As an England and Tottenham fan, I should be the loudest voice for goal line technology.

    However, I am not. Against it 100%. After Lampard’s goal was not called, I straight away said “Bad call, but no way should you bring goal line technology in”

    It is a slippery slope IMHO. What happens if a Thierry Henry type goal (vs Ireland) is a dubious call on whether it crossed the line. They review the video, yes it did cross the line. Ok- goal. BUT WAIT… He clearly hand balled that- so how can it be a goal?? If this happens, then they will start the calls for extending reviews… And that will be the end of football as we know it.

    Dont get me wrong- I am a fan for increased technology where it will not interrupt the game. In cricket they use it and I am a fan for it being used more. Why? There is a starting point, there is an ending point. Football is so free flowing that there is no starting point and ending point to a play. You’d essentially be making a call that could have been affected by an on field call 30 mins ago.

    NO to goal line technology.

    • Nelson says:

      Actually, FIFA will not approve any technology that exceeds one second to the referee. If that is true, then I cannot see the free-flowing game changing. In fact it may allow the ref to respond even quicker when it IS a close call. Even if it did take a few extra seconds to report, I dont see it changing the game at all, as 99% of goals are obvious to the ref.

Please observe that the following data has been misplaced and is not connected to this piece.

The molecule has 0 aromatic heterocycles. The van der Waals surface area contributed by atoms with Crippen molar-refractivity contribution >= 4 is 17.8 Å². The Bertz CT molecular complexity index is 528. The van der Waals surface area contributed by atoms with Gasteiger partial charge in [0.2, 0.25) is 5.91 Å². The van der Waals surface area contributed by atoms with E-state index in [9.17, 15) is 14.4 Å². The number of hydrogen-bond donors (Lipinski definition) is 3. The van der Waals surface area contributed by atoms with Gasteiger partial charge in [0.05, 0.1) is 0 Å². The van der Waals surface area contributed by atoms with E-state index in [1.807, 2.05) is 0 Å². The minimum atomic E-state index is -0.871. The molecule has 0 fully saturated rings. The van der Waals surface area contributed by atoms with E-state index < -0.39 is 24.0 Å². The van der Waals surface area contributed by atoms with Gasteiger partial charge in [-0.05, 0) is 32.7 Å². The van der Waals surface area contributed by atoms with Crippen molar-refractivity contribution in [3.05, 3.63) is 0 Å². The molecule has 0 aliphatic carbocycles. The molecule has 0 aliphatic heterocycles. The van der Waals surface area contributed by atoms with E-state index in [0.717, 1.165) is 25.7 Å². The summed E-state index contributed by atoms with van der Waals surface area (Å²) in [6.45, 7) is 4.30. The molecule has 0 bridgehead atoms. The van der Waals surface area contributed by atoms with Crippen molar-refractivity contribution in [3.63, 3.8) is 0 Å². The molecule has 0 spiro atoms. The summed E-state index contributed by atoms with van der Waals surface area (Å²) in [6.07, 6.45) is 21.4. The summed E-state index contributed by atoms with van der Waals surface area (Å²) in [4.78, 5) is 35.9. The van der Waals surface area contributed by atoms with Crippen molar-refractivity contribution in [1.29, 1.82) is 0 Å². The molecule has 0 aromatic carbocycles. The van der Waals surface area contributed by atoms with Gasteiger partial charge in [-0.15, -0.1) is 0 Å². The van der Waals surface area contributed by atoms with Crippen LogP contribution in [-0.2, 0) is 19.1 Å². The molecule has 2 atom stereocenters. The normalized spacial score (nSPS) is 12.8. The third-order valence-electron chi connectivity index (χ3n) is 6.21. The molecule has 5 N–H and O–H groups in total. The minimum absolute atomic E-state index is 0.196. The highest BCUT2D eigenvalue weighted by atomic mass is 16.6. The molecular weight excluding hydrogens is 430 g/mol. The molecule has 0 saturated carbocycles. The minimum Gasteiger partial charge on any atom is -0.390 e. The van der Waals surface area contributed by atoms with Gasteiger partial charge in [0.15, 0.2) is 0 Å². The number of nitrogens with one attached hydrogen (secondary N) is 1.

• Nelson says:

        Correct me if I’m wrong but I don’t believe there will be any “video to review” in this technology.

        • Peter says:

          My problem with the technology introduction is not that it will be video replay (i believe they are talking about chip in ball technology) but rather, that it will then lead to more calls for technology. Once you start, how do you stop?

          • Dave C says:

            Yeah I kind of agree with Peter in some ways. I wish there was some practical way to use technology to ensure the refs reach the right decisions (and unlike Peter, I’m not averse to the idea of video replays for all kinds of events within a game), but I don’t think this is the way to do it.

            Why are we focusing on getting goal-line decisions right, but not trying to get all other referee’s calls correct (such as fouls, offsides, handballs etc). Like Peter said – if a Thierry Henry-style handball event led to a ball crossing the line, why shouldl we use technology to determine whether the ball crossed the line, but not to spot that there was a handball in the build up?

            Likewise, if a striker is offside, but wrongly ruled to be onside, and he then goes on to kick the ball over the line, but the ref mistakenly thinks that it is not across the line, has justice really been served by proving that the goal should stand? Surely justice would be better served by using technology to detect that the player was offside in the first place, and thus the chance should never have arisen?